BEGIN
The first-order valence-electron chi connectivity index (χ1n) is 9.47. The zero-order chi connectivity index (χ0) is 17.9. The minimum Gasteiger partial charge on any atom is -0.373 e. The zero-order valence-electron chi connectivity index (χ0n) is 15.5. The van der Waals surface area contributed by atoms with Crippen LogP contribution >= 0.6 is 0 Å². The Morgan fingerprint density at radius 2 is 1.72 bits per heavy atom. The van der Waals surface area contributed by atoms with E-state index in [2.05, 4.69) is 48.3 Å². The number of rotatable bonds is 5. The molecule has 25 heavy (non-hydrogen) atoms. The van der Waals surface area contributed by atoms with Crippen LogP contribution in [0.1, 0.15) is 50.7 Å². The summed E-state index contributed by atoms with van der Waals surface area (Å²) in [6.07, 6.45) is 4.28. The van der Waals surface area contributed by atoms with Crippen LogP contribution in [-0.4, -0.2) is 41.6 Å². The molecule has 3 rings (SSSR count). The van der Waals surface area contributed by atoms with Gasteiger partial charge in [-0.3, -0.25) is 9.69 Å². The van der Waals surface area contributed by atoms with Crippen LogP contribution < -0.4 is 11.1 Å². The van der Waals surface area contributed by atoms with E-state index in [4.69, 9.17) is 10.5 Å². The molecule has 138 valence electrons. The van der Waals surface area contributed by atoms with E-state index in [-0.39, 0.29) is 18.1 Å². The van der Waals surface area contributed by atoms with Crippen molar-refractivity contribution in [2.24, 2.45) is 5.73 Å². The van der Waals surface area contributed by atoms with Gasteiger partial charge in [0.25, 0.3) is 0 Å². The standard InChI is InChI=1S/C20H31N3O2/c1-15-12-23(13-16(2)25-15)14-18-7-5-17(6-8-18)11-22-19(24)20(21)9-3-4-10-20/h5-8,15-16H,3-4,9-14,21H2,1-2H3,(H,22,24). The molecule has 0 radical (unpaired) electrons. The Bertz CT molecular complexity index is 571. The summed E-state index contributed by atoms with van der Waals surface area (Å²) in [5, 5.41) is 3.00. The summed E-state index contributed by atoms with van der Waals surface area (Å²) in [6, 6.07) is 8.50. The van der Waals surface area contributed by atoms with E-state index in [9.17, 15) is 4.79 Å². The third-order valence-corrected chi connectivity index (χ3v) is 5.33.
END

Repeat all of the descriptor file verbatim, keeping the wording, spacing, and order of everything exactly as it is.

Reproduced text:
The first-order valence-electron chi connectivity index (χ1n) is 9.47. The zero-order chi connectivity index (χ0) is 17.9. The minimum Gasteiger partial charge on any atom is -0.373 e. The zero-order valence-electron chi connectivity index (χ0n) is 15.5. The van der Waals surface area contributed by atoms with Crippen LogP contribution >= 0.6 is 0 Å². The Morgan fingerprint density at radius 2 is 1.72 bits per heavy atom. The van der Waals surface area contributed by atoms with E-state index in [2.05, 4.69) is 48.3 Å². The number of rotatable bonds is 5. The molecule has 25 heavy (non-hydrogen) atoms. The van der Waals surface area contributed by atoms with Crippen LogP contribution in [0.1, 0.15) is 50.7 Å². The summed E-state index contributed by atoms with van der Waals surface area (Å²) in [6.07, 6.45) is 4.28. The van der Waals surface area contributed by atoms with Crippen LogP contribution in [-0.4, -0.2) is 41.6 Å². The molecule has 3 rings (SSSR count). The van der Waals surface area contributed by atoms with Gasteiger partial charge in [-0.3, -0.25) is 9.69 Å². The van der Waals surface area contributed by atoms with Crippen LogP contribution < -0.4 is 11.1 Å². The van der Waals surface area contributed by atoms with E-state index in [4.69, 9.17) is 10.5 Å². The molecule has 138 valence electrons. The van der Waals surface area contributed by atoms with E-state index in [-0.39, 0.29) is 18.1 Å². The van der Waals surface area contributed by atoms with Crippen molar-refractivity contribution in [2.24, 2.45) is 5.73 Å². The van der Waals surface area contributed by atoms with Gasteiger partial charge in [0.25, 0.3) is 0 Å². The standard InChI is InChI=1S/C20H31N3O2/c1-15-12-23(13-16(2)25-15)14-18-7-5-17(6-8-18)11-22-19(24)20(21)9-3-4-10-20/h5-8,15-16H,3-4,9-14,21H2,1-2H3,(H,22,24). The molecule has 0 radical (unpaired) electrons. The Bertz CT molecular complexity index is 571. The summed E-state index contributed by atoms with van der Waals surface area (Å²) in [5, 5.41) is 3.00. The summed E-state index contributed by atoms with van der Waals surface area (Å²) in [6, 6.07) is 8.50. The van der Waals surface area contributed by atoms with E-state index in [9.17, 15) is 4.79 Å². The third-order valence-corrected chi connectivity index (χ3v) is 5.33.